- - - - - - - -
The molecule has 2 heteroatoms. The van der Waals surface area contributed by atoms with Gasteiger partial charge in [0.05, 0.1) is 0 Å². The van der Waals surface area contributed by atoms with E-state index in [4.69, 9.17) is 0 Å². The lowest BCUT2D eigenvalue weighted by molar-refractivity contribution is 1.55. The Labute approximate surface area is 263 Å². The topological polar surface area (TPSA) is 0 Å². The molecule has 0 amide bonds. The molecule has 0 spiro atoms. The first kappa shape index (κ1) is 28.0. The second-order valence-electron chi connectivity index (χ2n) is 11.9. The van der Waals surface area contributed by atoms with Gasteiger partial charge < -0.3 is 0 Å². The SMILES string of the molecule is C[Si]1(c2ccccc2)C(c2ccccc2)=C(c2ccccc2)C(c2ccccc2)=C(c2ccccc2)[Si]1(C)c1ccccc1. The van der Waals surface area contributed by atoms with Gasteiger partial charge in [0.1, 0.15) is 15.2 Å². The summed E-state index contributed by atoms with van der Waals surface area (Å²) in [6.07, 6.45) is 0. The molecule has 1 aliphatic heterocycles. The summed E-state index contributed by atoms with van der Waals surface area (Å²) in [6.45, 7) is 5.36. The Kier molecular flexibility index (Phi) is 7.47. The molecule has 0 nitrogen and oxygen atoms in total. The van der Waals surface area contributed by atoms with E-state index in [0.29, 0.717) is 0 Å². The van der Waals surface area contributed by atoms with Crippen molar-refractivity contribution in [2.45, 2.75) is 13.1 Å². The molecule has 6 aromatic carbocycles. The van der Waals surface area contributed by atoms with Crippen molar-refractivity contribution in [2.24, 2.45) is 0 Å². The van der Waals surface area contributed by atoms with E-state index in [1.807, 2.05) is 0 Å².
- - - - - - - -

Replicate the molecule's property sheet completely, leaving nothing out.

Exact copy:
The molecule has 2 heteroatoms. The van der Waals surface area contributed by atoms with Gasteiger partial charge in [0.05, 0.1) is 0 Å². The van der Waals surface area contributed by atoms with E-state index in [4.69, 9.17) is 0 Å². The lowest BCUT2D eigenvalue weighted by molar-refractivity contribution is 1.55. The Labute approximate surface area is 263 Å². The topological polar surface area (TPSA) is 0 Å². The molecule has 0 amide bonds. The molecule has 0 spiro atoms. The first kappa shape index (κ1) is 28.0. The second-order valence-electron chi connectivity index (χ2n) is 11.9. The van der Waals surface area contributed by atoms with Gasteiger partial charge < -0.3 is 0 Å². The SMILES string of the molecule is C[Si]1(c2ccccc2)C(c2ccccc2)=C(c2ccccc2)C(c2ccccc2)=C(c2ccccc2)[Si]1(C)c1ccccc1. The van der Waals surface area contributed by atoms with Gasteiger partial charge in [0.1, 0.15) is 15.2 Å². The summed E-state index contributed by atoms with van der Waals surface area (Å²) in [6.07, 6.45) is 0. The molecule has 1 aliphatic heterocycles. The summed E-state index contributed by atoms with van der Waals surface area (Å²) in [6.45, 7) is 5.36. The Kier molecular flexibility index (Phi) is 7.47. The molecule has 0 nitrogen and oxygen atoms in total. The van der Waals surface area contributed by atoms with E-state index in [0.29, 0.717) is 0 Å². The van der Waals surface area contributed by atoms with Crippen molar-refractivity contribution in [2.45, 2.75) is 13.1 Å². The molecule has 6 aromatic carbocycles. The van der Waals surface area contributed by atoms with Crippen molar-refractivity contribution in [2.24, 2.45) is 0 Å². The van der Waals surface area contributed by atoms with E-state index in [1.807, 2.05) is 0 Å².